by Susan Adair Harris

Upon meeting a couple of friends on a guided tour of the Cokedale Mining Museum, I expected to learn local history and inspect artifacts. I didn’t expect to hear ghosts.

The Cokedale Mining Museum is housed in the building that John D. Rockefeller, Sr. constructed as a mercantile in 1907. A general store for the mining company community, in the mercantile the miners could spend the company scrip with which they were paid to purchase household goods and food. (Later they were paid in cash.) It’s a substantial building now owned by the Town of Cokedale. David E. Harris, current Volunteer Director and my husband, has been providing tours upon request since 2001.

The friends who joined us that afternoon were scientists, as skeptical as anyone can be. I’m open to new information, but I had been in the building many times and never noticed anything unusual. (Maybe the key word there is noticed.)

The three of us sat, listening to David’s account of local mining history, fascinated by the perspectives he offers from his extensive reading. Someone was working upstairs on the mezzanine—clattering and pounding. I thought the noise was rude. Surely the work could have been postponed until after the tour.

When his talk ended, I told David what I thought of the inconsiderate worker. He grinned.

“We’re the only ones in the museum,” he said. “We passed the custodian working in the field as we drove up, and I’m the one who unlocked the door.”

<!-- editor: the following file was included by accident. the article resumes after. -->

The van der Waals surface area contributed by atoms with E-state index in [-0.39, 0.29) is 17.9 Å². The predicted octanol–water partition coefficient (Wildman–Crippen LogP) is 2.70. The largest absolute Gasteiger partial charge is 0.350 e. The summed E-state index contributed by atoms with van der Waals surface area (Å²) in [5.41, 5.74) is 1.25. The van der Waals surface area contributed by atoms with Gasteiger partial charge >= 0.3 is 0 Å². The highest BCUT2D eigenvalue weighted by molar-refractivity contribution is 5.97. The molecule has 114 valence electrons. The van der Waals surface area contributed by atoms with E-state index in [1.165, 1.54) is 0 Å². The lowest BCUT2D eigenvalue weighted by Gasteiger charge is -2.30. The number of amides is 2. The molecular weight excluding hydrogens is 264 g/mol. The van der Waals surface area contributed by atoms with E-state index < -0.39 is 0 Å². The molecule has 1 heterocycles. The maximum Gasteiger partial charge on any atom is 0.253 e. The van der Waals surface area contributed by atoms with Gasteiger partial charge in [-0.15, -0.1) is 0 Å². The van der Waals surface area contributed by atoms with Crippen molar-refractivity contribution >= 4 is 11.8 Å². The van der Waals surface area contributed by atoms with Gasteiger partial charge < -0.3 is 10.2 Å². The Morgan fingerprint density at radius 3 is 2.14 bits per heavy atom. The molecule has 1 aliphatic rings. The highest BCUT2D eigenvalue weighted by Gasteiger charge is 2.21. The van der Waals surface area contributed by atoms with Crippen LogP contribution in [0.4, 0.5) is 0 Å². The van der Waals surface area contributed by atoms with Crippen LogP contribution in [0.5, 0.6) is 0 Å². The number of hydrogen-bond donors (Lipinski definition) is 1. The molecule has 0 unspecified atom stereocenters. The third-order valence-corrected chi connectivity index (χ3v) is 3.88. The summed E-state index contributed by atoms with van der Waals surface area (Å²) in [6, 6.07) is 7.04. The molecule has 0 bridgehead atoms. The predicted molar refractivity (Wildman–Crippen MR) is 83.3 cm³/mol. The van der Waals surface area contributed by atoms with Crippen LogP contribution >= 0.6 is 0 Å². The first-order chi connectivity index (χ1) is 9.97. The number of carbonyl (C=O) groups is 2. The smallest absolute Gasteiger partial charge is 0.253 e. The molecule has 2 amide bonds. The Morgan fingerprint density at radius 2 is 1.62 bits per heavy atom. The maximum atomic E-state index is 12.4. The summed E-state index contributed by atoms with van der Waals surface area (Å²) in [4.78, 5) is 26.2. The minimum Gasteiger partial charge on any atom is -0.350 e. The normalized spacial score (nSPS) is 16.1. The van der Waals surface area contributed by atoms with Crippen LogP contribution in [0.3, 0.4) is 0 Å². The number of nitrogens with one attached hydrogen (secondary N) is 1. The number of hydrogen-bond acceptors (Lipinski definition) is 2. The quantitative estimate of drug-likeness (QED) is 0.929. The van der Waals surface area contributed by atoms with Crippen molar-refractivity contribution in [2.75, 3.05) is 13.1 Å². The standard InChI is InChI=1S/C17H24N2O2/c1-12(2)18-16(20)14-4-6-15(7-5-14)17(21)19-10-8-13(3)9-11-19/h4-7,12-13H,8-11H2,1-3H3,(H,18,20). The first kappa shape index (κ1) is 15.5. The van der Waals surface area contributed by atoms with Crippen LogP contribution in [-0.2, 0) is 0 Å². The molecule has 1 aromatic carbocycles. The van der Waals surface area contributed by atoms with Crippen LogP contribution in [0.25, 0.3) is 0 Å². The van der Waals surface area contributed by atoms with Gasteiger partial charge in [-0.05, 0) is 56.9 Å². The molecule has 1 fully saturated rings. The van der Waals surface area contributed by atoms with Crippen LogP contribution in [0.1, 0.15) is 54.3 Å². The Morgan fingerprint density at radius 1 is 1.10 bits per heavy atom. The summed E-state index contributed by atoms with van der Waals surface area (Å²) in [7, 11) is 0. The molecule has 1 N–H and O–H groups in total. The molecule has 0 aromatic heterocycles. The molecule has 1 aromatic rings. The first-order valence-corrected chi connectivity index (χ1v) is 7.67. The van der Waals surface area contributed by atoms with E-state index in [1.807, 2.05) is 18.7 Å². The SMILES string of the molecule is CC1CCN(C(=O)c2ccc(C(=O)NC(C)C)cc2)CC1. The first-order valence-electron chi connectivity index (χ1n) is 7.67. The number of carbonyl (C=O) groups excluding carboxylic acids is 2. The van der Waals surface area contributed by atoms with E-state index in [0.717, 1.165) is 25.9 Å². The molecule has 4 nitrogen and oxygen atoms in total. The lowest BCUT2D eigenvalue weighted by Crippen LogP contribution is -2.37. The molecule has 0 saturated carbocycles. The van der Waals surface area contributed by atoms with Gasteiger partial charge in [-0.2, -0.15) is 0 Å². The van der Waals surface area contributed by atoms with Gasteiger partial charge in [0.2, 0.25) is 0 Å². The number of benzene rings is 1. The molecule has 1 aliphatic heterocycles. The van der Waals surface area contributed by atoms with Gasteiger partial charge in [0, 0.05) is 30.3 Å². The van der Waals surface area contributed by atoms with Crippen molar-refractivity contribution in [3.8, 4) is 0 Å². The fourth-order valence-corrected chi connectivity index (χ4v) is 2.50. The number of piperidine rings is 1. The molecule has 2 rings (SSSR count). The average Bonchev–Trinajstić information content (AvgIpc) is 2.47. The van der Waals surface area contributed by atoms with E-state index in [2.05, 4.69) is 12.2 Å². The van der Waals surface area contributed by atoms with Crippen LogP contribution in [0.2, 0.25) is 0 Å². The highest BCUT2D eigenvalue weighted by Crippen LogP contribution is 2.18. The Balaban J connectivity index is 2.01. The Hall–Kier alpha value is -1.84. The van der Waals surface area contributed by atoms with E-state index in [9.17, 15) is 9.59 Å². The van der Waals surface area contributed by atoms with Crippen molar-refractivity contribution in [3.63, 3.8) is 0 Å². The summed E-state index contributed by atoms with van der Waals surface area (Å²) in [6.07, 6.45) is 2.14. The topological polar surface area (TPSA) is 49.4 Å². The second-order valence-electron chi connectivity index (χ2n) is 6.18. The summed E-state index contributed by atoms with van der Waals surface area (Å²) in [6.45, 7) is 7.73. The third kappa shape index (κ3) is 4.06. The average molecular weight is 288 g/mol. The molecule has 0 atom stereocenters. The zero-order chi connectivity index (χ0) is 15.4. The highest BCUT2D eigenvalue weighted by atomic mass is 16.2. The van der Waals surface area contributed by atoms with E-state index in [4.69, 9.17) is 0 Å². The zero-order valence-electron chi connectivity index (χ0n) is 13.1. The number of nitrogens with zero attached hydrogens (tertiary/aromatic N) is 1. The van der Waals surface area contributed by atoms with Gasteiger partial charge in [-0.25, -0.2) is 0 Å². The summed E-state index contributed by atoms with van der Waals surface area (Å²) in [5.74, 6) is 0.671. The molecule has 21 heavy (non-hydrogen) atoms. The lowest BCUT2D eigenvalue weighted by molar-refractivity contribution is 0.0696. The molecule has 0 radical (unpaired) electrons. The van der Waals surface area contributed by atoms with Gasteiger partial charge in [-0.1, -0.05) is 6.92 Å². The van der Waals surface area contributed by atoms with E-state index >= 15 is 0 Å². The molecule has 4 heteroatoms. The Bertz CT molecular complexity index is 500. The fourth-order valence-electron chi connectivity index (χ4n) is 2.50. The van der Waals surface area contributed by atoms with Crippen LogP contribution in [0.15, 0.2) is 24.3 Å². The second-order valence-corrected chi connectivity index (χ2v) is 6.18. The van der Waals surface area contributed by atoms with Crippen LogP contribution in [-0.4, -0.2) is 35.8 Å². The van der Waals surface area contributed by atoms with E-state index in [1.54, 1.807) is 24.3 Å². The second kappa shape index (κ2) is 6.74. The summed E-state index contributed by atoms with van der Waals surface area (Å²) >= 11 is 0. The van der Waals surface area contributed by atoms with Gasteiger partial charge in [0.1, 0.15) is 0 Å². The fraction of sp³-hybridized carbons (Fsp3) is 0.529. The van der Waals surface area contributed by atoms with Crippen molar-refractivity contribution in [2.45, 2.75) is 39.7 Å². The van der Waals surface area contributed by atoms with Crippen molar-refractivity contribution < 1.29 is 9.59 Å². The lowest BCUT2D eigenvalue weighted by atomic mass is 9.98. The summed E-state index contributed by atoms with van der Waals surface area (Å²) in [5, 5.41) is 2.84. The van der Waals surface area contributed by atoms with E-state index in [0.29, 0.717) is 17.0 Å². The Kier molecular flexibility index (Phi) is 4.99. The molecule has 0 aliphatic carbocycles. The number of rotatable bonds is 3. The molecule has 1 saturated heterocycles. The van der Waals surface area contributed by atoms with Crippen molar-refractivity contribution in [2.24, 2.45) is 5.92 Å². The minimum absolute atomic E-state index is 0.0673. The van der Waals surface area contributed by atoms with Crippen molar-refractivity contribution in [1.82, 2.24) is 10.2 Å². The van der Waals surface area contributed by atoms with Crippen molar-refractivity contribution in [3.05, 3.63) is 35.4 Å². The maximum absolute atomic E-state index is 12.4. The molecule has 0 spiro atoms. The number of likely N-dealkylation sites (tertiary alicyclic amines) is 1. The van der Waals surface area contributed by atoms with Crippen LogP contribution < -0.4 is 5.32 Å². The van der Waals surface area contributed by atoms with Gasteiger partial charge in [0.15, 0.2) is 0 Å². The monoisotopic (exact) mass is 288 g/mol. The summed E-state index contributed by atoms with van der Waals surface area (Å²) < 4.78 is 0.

Our friends remained silent. I could almost hear them mentally reassuring themselves there was a perfectly reasonable explanation for the noise. Later, David told me he likes to watch the faces of visitors to the museum when they hear footsteps, voices, or other sounds. He sees them turn their heads, looking for the source. Only a few realize what they may be hearing and ask him about it.

Two female visitors who later identified themselves as sensitives-one of whom had lived in Cokedale-were alarmed by the many presences they felt – especially a dark entity upstairs that one woman found so intimidating she literally ran away from it. Guests have reported having their hair pulled or being pushed.

Tales of apparitions of both humans and animals are common among the residents of Cokedale—especially before unnerving events such as an earthquake, although not all residents accept the idea. Like me before my tour, skeptics discount odd sounds as typical of old buildings and active imaginations.

Ironically, the spirits in the museum seem to be contrary. David reports that visitors who come to the museum wanting to encounter spirits rarely do. Suddenly the building falls silent. Once the guests leave, the footsteps and voices resume.